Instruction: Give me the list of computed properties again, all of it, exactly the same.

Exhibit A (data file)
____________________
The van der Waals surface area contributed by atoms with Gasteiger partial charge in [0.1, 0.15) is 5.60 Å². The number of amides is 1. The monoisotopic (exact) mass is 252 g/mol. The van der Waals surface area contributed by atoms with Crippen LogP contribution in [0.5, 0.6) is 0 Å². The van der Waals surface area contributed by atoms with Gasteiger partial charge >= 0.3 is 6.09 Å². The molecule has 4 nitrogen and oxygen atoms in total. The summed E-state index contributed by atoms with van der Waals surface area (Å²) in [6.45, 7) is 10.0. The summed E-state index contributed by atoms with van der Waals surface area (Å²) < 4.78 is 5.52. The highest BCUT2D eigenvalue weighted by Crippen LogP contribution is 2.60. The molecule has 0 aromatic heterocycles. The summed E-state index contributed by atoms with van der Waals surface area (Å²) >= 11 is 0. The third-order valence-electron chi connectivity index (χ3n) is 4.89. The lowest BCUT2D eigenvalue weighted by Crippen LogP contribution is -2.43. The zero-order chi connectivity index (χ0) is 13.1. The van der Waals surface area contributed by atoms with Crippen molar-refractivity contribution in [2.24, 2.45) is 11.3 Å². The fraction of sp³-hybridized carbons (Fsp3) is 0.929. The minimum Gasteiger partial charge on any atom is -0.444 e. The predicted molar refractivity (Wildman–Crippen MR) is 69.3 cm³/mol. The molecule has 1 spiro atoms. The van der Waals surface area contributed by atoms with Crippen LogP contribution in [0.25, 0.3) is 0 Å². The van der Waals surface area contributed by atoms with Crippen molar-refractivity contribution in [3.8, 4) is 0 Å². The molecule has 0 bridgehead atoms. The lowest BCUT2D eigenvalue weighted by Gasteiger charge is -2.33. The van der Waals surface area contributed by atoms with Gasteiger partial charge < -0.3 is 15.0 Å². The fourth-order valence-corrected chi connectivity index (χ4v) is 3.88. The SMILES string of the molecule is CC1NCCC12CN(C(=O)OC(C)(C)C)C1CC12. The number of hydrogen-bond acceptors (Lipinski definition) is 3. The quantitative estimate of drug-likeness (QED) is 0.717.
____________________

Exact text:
The van der Waals surface area contributed by atoms with Gasteiger partial charge in [0.1, 0.15) is 5.60 Å². The number of amides is 1. The monoisotopic (exact) mass is 252 g/mol. The van der Waals surface area contributed by atoms with Crippen LogP contribution in [0.5, 0.6) is 0 Å². The van der Waals surface area contributed by atoms with Gasteiger partial charge >= 0.3 is 6.09 Å². The molecule has 4 nitrogen and oxygen atoms in total. The summed E-state index contributed by atoms with van der Waals surface area (Å²) in [6.45, 7) is 10.0. The summed E-state index contributed by atoms with van der Waals surface area (Å²) < 4.78 is 5.52. The highest BCUT2D eigenvalue weighted by Crippen LogP contribution is 2.60. The molecule has 0 aromatic heterocycles. The summed E-state index contributed by atoms with van der Waals surface area (Å²) >= 11 is 0. The third-order valence-electron chi connectivity index (χ3n) is 4.89. The lowest BCUT2D eigenvalue weighted by Crippen LogP contribution is -2.43. The zero-order chi connectivity index (χ0) is 13.1. The van der Waals surface area contributed by atoms with Crippen molar-refractivity contribution in [2.24, 2.45) is 11.3 Å². The fraction of sp³-hybridized carbons (Fsp3) is 0.929. The minimum Gasteiger partial charge on any atom is -0.444 e. The predicted molar refractivity (Wildman–Crippen MR) is 69.3 cm³/mol. The molecule has 1 spiro atoms. The van der Waals surface area contributed by atoms with Crippen LogP contribution in [0.25, 0.3) is 0 Å². The van der Waals surface area contributed by atoms with Crippen molar-refractivity contribution in [3.8, 4) is 0 Å². The molecule has 0 bridgehead atoms. The lowest BCUT2D eigenvalue weighted by Gasteiger charge is -2.33. The van der Waals surface area contributed by atoms with Gasteiger partial charge < -0.3 is 15.0 Å². The fourth-order valence-corrected chi connectivity index (χ4v) is 3.88. The SMILES string of the molecule is CC1NCCC12CN(C(=O)OC(C)(C)C)C1CC12. The number of hydrogen-bond acceptors (Lipinski definition) is 3. The quantitative estimate of drug-likeness (QED) is 0.717.